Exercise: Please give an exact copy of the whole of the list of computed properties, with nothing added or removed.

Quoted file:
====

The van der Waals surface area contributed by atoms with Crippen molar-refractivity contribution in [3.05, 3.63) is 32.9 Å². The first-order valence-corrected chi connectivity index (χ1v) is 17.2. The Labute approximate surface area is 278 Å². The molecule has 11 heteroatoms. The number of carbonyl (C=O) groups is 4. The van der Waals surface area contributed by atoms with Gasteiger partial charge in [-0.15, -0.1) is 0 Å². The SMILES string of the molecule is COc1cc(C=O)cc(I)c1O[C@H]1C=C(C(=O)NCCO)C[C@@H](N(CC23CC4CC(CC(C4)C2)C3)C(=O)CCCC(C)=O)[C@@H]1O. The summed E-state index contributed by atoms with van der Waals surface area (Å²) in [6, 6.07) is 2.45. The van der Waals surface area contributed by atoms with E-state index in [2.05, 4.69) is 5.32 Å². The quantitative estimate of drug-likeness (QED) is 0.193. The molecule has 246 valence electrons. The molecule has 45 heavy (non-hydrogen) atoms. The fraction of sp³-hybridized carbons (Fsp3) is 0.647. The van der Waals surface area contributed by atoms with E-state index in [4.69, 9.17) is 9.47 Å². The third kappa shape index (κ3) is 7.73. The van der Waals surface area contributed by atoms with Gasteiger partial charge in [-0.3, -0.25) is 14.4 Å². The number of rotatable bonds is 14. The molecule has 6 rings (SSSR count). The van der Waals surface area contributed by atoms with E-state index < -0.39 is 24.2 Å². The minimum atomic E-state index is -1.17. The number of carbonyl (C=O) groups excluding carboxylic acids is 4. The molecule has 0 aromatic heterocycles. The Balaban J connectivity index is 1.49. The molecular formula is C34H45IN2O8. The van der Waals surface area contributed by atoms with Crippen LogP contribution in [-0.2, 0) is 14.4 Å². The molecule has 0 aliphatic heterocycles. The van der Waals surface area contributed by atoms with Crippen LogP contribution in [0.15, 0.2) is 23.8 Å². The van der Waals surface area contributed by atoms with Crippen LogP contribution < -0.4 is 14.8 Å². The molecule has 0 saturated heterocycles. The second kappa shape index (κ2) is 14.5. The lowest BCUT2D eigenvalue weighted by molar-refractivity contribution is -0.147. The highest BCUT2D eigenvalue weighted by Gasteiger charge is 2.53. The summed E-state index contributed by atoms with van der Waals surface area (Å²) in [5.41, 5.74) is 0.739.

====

The van der Waals surface area contributed by atoms with Crippen molar-refractivity contribution in [3.05, 3.63) is 32.9 Å². The first-order valence-corrected chi connectivity index (χ1v) is 17.2. The Labute approximate surface area is 278 Å². The molecule has 11 heteroatoms. The number of carbonyl (C=O) groups is 4. The van der Waals surface area contributed by atoms with Gasteiger partial charge in [-0.15, -0.1) is 0 Å². The SMILES string of the molecule is COc1cc(C=O)cc(I)c1O[C@H]1C=C(C(=O)NCCO)C[C@@H](N(CC23CC4CC(CC(C4)C2)C3)C(=O)CCCC(C)=O)[C@@H]1O. The summed E-state index contributed by atoms with van der Waals surface area (Å²) in [6, 6.07) is 2.45. The van der Waals surface area contributed by atoms with E-state index in [2.05, 4.69) is 5.32 Å². The quantitative estimate of drug-likeness (QED) is 0.193. The molecule has 246 valence electrons. The molecule has 45 heavy (non-hydrogen) atoms. The fraction of sp³-hybridized carbons (Fsp3) is 0.647. The van der Waals surface area contributed by atoms with E-state index in [4.69, 9.17) is 9.47 Å². The third kappa shape index (κ3) is 7.73. The van der Waals surface area contributed by atoms with Gasteiger partial charge in [-0.3, -0.25) is 14.4 Å². The number of rotatable bonds is 14. The molecule has 6 rings (SSSR count). The van der Waals surface area contributed by atoms with E-state index < -0.39 is 24.2 Å². The minimum atomic E-state index is -1.17. The number of carbonyl (C=O) groups excluding carboxylic acids is 4. The molecule has 0 aromatic heterocycles. The Balaban J connectivity index is 1.49. The molecular formula is C34H45IN2O8. The van der Waals surface area contributed by atoms with Crippen LogP contribution in [-0.2, 0) is 14.4 Å². The molecule has 0 aliphatic heterocycles. The van der Waals surface area contributed by atoms with Crippen LogP contribution in [0.15, 0.2) is 23.8 Å². The van der Waals surface area contributed by atoms with Crippen LogP contribution < -0.4 is 14.8 Å². The molecule has 0 saturated heterocycles. The second kappa shape index (κ2) is 14.5. The lowest BCUT2D eigenvalue weighted by molar-refractivity contribution is -0.147. The highest BCUT2D eigenvalue weighted by Gasteiger charge is 2.53. The summed E-state index contributed by atoms with van der Waals surface area (Å²) in [5.41, 5.74) is 0.739.